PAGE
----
Dr. Karedan has been practicing for three years. After completing her residency, she worked at one of the biggest cancer centers in India, where she was involved in the care of patients with leukemia, lymphoma and multiple myeloma. She also worked in rural, underserved areas of India and was a primary care physician in the suburbs of Trivandrum, India.

To learn more about Dr. Karedan, or to make an appointment, please visit pcrmc.com or call 573-364-9000.

breast cancer

October Is Breast Cancer Awareness Month

October is Breast Cancer Awareness Month, and Phelps County Regional Medical Center (PCRMC) is encouraging women age 40 and older to get their annual breast cancer screenings.

Every Friday in October, the PCRMC Comprehensive Breast Center is offering free 3-D mammograms to women who are at least age 40 and financially qualify. The Phelps Regional Health Care Foundation’s Breast Center Mammography Fund is covering the cost of 50 3-D mammograms.

The Comprehensive Breast Center has been offering 3-D mammograms since June 2016.

The 3-D mammogram takes about 26 projections of the breast, and PCRMC radiologists can view 1-millimeter slices to get a clearer view of dense breast tissue and detect any abnormalities.

Tiffany Henry, Comprehensive Breast Center coordinator, said there is a 30-40 percent higher detection rate with 3-D mammograms than 2-D mammograms. Mammograms take about 15-20 minutes.

Missouri ranks 42nd in the nation for women getting screening mammograms, Henry noted.

Breast cancer occurs when there is a fast growth of cells in the breasts that turn abnormal and usually cause a lump. Not all cases of breast cancer are alike, and there are different ways to treat breast cancer.

Some of the symptoms of breast cancer may include breast lumps, redness or swelling of the breasts, nipple retraction or nipple discharge, dimpling, changes in the skin of the breast and sometimes pain.

Non-invasive breast cancer occurs if the cell growth stays within the breast lobule or duct, said Carol Walter, nurse navigator with the Delbert Day Cancer Institute (DDCI). Once the growth goes outside that area, it becomes invasive.

 The stages of breast cancer depend on the tumor’s size, how many lymph nodes are affected and whether it has spread to other areas, such as the lungs, liver or bones.

“Don’t be afraid,” Walter advised women who may have concerns about getting mammograms. “So many women put it off because they are afraid of what they might find or that it will hurt.”

Henry recommends that women be self-aware about their breasts and what they normally look and feel like so that if an abnormality occurs, they are more likely to notice it and can let their provider know.

Walter said the older women get, the more likely they may get breast cancer.

To learn more about mammograms, breast self-exams and general breast health, call PCRMC’s Comprehensive Breast Center at 573-458-3100.

PCRMC Leapfrog Safety Score Ad2

PCRMC Receives Safety Score of “A” from Leapfrog Group

Phelps County Regional Medical Center (PCRMC) received a hospital safety score of “A” from the Leapfrog Group, a national nonprofit organization founded by leading employers and private healthcare purchasers in the United States. Leapfrogfocuses on measuring and transparently reporting hospital safety performance through the Leapfrog Hospital Survey. The survey is an evidence-based national tool that examines hospital safety, quality and resource utilization.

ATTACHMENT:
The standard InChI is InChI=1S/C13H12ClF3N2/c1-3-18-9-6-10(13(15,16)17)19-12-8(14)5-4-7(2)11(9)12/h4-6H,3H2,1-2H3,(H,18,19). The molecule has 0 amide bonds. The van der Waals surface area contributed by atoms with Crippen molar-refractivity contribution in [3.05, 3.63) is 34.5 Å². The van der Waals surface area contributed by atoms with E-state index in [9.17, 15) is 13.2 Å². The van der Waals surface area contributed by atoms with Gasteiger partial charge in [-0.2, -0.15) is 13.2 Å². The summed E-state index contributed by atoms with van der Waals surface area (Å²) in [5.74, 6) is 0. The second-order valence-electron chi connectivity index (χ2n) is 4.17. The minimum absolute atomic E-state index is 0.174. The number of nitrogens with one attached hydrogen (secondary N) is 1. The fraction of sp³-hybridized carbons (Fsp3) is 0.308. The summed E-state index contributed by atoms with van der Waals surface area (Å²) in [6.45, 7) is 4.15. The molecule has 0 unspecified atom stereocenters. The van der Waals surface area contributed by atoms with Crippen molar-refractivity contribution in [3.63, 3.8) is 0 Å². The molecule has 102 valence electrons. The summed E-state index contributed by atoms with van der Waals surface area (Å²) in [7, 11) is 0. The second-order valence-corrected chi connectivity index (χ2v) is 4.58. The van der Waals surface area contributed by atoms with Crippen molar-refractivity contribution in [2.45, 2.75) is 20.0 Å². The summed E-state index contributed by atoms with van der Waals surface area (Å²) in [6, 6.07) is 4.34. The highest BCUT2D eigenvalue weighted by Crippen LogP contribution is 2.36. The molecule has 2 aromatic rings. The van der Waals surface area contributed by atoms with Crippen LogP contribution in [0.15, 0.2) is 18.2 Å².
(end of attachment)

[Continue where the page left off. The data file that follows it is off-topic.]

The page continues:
Leapfrog’s Hospital Survey is a trusted source that hospitals throughout the United States participate in free of charge. The goals of the survey are to publicly report hospital quality and safety information so consumers can make informed decisions about their healthcare choices. The Leapfrog Group uses the survey to inform consumers about a hospital’s record of patient safety, which allows consumers to make proactive choices to protect themselves and their families from errors, injuries, accidents and infections.

The Leapfrog Group calculates a hospital safety score for over 2,500 hospitals throughout the nation based on data gathered and compiled in 30 categories from the Centers for Medicare & Medicaid Services (CMS), the Agency for Healthcare Research & Quality (AHRQ), the Joint Commission and the Centers for Disease Control and Prevention (CDC).

Phelps County Regional Medical Center received the highest possible score with a letter grade of an “A.” Only 31% of the U.S. hospitals received an “A” rating, which accounts for only 798 hospitals in the nation. Of the 60 hospitals surveyed in Missouri, only 14 received a letter grade of “A,” which means PCRMC scored higher than many of Missouri’s larger, bigger city healthcare systems.  PCRMC was successful in the following areas:

  • Communication with nurses
  • Discharge information
  • Zero foreign body retained after surgery/procedure
  • Zero air embolism
  • Falls and trauma
  • Low number of Methicillin-resistant Staphylococcus aureus (MRSA) bacteremia
  • Low number of Clostridium difficile (C.Diff) infections (better than the National Benchmark)
  • Low number of Stage 3 or 4 pressure ulcers (hospital acquired)
  • Zero colon surgical site infections

“Our mission at PCRMC is to provide world-class healthcare. The Leapfrog score shows that our nursing staff, physicians and employees are dedicated to giving our patients and community the highest quality and safest care possible,” says Keri Brookshire-Heavin, SVP/Chief Nursing Officer. “The Leapfrog survey is a great recognition of the hard work PCRMC has done; part of our hospital’s goal is to continually strive for improvement and become our best.”

Patient quality and safety is a constant area of focus at PCRMC. “The Leapfrog grade is an indicator of the work PCRMC does to persistently focus on patient safety and quality,” says CEO Ed Clayton. “We are pleased with the score, but we also recognize that providing high quality care for our patients requires ongoing process improvement. We will continue to do the work necessary to ensure PCRMC remains one of the safest and best hospitals in the nation.”